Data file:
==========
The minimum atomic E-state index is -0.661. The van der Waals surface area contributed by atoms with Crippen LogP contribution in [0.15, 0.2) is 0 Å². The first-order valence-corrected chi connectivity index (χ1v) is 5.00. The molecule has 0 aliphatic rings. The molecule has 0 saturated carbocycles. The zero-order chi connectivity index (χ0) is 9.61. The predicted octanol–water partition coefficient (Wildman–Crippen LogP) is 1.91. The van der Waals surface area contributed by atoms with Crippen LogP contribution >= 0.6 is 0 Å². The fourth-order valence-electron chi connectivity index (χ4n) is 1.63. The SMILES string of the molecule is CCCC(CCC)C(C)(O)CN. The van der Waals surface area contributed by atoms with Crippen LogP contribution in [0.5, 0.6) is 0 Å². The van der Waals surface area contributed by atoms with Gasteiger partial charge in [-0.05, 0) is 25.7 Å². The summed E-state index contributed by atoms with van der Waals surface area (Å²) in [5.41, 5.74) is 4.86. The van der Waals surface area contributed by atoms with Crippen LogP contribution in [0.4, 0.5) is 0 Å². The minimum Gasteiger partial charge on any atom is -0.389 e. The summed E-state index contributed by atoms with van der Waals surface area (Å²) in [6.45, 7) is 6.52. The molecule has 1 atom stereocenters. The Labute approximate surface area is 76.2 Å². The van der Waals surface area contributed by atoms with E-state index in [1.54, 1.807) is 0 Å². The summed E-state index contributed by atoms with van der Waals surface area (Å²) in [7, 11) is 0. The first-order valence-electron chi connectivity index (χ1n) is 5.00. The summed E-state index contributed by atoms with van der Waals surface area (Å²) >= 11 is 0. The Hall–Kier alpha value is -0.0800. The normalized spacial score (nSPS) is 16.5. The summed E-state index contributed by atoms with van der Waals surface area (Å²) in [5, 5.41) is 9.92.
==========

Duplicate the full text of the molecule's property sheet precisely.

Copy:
The minimum atomic E-state index is -0.661. The van der Waals surface area contributed by atoms with Crippen LogP contribution in [0.15, 0.2) is 0 Å². The first-order valence-corrected chi connectivity index (χ1v) is 5.00. The molecule has 0 aliphatic rings. The molecule has 0 saturated carbocycles. The zero-order chi connectivity index (χ0) is 9.61. The predicted octanol–water partition coefficient (Wildman–Crippen LogP) is 1.91. The van der Waals surface area contributed by atoms with Crippen LogP contribution >= 0.6 is 0 Å². The fourth-order valence-electron chi connectivity index (χ4n) is 1.63. The SMILES string of the molecule is CCCC(CCC)C(C)(O)CN. The van der Waals surface area contributed by atoms with Crippen LogP contribution in [0.5, 0.6) is 0 Å². The van der Waals surface area contributed by atoms with Gasteiger partial charge in [-0.05, 0) is 25.7 Å². The summed E-state index contributed by atoms with van der Waals surface area (Å²) in [5.41, 5.74) is 4.86. The van der Waals surface area contributed by atoms with Crippen LogP contribution in [0.4, 0.5) is 0 Å². The minimum Gasteiger partial charge on any atom is -0.389 e. The summed E-state index contributed by atoms with van der Waals surface area (Å²) in [6.45, 7) is 6.52. The molecule has 1 atom stereocenters. The Labute approximate surface area is 76.2 Å². The van der Waals surface area contributed by atoms with E-state index in [1.54, 1.807) is 0 Å². The summed E-state index contributed by atoms with van der Waals surface area (Å²) in [7, 11) is 0. The first-order valence-electron chi connectivity index (χ1n) is 5.00. The summed E-state index contributed by atoms with van der Waals surface area (Å²) >= 11 is 0. The Hall–Kier alpha value is -0.0800. The normalized spacial score (nSPS) is 16.5. The summed E-state index contributed by atoms with van der Waals surface area (Å²) in [5, 5.41) is 9.92.